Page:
The MSP tax has increased six times in five years, jumping from $108 per month for a family like mine in December 2009 to $138.50 in January 2014. That’s a $366 annual increase, or 28 per cent over five years. In fact, this tax has nearly doubled since 2001.

Now imagine the cost of this payroll tax stretching across an entire division or company. It’s not hard to see why employers try to whittle down other health care costs, such as drug plans – there’s just too much money going out the door already on health care.

I should note: B.C. isn’t alone in this nibbling away at the ability of employers to provide benefits. Pharmacare advocates should be very concerned at how federal Employment Insurance and Canada Pension Plan payroll taxes continue to grow at an unsustainable rate – Canadian companies now pay $3,650 for every employee they have making $50,000 – and that’s on top of the $3,247 paid by the employee herself.

That’s less money for private drug plans, which then puts more stress on taxpayers.

Frankly, we prefer the Fraser Institute’s model for Pharmacare: that governments create policies to encourage a competitive private-sector insurance market in which universal access to drug insurance is facilitated through means-tested subsidies.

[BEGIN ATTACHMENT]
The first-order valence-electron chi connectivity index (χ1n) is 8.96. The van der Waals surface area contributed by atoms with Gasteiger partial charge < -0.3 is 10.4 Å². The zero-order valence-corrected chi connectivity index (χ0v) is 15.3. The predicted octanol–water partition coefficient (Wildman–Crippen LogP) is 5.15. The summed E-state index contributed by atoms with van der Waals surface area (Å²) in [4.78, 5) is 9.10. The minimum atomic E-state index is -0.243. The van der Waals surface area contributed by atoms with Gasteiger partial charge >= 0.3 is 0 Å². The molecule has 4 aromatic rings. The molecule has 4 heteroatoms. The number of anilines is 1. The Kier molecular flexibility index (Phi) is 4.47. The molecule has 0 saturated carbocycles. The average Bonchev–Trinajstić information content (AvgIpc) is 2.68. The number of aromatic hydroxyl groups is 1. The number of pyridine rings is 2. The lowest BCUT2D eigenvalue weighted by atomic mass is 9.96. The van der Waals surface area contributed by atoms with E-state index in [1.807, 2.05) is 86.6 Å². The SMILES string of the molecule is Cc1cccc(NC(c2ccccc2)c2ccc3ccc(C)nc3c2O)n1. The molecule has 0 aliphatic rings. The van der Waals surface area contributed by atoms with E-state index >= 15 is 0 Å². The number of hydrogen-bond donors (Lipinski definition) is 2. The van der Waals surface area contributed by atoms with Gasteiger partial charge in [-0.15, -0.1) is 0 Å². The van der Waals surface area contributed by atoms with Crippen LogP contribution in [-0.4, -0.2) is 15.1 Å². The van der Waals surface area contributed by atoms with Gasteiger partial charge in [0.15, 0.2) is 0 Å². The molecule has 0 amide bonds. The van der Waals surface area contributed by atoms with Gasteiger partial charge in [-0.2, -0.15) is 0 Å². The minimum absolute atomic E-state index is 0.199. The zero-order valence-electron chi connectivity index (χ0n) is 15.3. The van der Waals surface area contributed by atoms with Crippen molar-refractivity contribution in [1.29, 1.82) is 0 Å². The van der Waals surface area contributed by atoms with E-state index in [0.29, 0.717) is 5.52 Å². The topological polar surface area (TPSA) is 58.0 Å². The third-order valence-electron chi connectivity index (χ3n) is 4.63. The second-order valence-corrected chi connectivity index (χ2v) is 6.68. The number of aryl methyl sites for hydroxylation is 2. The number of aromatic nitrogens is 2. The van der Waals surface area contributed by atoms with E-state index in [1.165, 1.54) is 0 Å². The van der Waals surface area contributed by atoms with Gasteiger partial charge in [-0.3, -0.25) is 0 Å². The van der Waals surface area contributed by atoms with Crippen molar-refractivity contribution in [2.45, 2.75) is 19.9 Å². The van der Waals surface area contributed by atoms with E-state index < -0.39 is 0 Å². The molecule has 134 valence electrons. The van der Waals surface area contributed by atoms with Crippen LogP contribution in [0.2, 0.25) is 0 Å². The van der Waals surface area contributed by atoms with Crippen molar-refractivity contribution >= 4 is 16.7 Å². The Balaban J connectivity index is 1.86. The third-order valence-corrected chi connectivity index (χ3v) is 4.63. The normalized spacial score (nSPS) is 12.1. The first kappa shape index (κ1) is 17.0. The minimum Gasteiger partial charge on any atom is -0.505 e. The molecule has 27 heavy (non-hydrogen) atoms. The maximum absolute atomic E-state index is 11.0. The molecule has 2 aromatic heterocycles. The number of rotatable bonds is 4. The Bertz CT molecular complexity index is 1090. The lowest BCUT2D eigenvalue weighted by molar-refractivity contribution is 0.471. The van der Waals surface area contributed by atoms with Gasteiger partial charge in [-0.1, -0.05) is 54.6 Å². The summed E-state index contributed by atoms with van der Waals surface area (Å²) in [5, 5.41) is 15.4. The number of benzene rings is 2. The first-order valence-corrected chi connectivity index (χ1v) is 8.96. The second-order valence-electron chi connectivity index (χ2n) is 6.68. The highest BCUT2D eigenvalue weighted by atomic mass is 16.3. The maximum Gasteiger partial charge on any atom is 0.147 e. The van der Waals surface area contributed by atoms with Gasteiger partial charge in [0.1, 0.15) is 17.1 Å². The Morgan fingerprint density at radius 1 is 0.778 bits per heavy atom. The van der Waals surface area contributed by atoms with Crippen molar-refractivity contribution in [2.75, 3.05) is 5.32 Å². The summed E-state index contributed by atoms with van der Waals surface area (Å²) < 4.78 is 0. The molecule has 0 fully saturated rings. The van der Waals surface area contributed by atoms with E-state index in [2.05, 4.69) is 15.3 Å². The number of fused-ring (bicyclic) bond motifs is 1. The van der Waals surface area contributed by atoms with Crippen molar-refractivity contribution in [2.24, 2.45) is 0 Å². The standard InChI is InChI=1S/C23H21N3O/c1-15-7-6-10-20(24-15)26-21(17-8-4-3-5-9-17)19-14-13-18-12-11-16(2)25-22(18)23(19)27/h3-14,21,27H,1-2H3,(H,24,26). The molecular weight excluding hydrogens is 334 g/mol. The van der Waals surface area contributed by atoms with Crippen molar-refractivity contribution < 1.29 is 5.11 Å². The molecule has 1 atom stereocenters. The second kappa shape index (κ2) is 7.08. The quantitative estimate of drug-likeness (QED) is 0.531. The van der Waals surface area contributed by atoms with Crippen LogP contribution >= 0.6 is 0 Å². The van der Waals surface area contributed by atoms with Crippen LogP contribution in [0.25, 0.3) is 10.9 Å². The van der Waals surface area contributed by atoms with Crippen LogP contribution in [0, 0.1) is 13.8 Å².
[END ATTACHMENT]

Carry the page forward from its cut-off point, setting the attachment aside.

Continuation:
This would give sick people access to new drugs far faster than we presently see in Canada. Patients getting faster access to medicine in turn saves taxpayers money in expensive treatment.

Thanks to competition, private drug insurers add new drugs at a faster rate than most of the provinces do. The Fraser Institute looked at biotech treatments in 2009 and noted that only 33 per cent of the new biologic drugs that were approved by Health Canada in 2004 were covered by at least one public drug program, compared to 92 per cent that were covered by at least one private insurer.

Frankly, the amount of time and redundancy between national and provincial approvals is outrageous. The Common Drug Review should be shortening approval cycles, not compounding them.

Now to many public sector employees, relying on private drug plans is synonymous with throwing vulnerable people to free enterprise wolves. That’s where it’s fair and prudent for government to come in with subsidies based on actual, real, proven need – people who, through no fault of their own, can't afford the drug plans the market provides.

That’s a lesson we learned in B.C., where switching our government Pharmacare program over to need-based eligibility saved taxpayers 17 per cent while still taking care of seniors and lower income residents.

This experience actually highlights another reason to continue provincial management of Pharmacare – there is more opportunity to experiment and try other ways of delivering service. Nationalizing drug distribution will kill flexibility. Take Pharmacare national and at your 2030 conference and you can bet you’ll be talking about “What’s Wrong with Canadian Pharmacare.”

When it comes to government, bigger is not better.